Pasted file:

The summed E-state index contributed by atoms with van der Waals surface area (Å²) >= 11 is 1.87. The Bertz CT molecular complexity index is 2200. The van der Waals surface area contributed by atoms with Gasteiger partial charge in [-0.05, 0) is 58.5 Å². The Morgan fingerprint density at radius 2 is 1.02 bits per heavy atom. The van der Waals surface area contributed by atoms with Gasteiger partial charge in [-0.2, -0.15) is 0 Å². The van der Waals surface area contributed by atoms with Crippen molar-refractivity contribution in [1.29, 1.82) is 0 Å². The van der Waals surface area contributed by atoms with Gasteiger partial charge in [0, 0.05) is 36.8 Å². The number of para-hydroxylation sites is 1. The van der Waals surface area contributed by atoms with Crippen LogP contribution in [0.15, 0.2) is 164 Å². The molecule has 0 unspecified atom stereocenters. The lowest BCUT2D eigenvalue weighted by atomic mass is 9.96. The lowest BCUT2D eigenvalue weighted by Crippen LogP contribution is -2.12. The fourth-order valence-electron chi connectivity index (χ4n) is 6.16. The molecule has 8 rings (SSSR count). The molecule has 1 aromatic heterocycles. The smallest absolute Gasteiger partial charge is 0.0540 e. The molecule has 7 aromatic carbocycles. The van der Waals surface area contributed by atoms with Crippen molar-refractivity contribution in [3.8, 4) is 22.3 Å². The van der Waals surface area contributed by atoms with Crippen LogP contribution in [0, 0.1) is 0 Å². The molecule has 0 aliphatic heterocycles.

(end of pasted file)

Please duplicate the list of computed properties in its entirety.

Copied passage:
The summed E-state index contributed by atoms with van der Waals surface area (Å²) >= 11 is 1.87. The Bertz CT molecular complexity index is 2200. The van der Waals surface area contributed by atoms with Gasteiger partial charge in [-0.05, 0) is 58.5 Å². The Morgan fingerprint density at radius 2 is 1.02 bits per heavy atom. The van der Waals surface area contributed by atoms with Gasteiger partial charge in [-0.2, -0.15) is 0 Å². The van der Waals surface area contributed by atoms with Crippen molar-refractivity contribution in [1.29, 1.82) is 0 Å². The van der Waals surface area contributed by atoms with Gasteiger partial charge in [0, 0.05) is 36.8 Å². The number of para-hydroxylation sites is 1. The van der Waals surface area contributed by atoms with Crippen LogP contribution in [0.15, 0.2) is 164 Å². The molecule has 0 unspecified atom stereocenters. The lowest BCUT2D eigenvalue weighted by atomic mass is 9.96. The lowest BCUT2D eigenvalue weighted by Crippen LogP contribution is -2.12. The fourth-order valence-electron chi connectivity index (χ4n) is 6.16. The molecule has 8 rings (SSSR count). The molecule has 1 aromatic heterocycles. The smallest absolute Gasteiger partial charge is 0.0540 e. The molecule has 7 aromatic carbocycles. The van der Waals surface area contributed by atoms with Crippen molar-refractivity contribution in [3.8, 4) is 22.3 Å². The van der Waals surface area contributed by atoms with Crippen LogP contribution in [0, 0.1) is 0 Å². The molecule has 0 aliphatic heterocycles.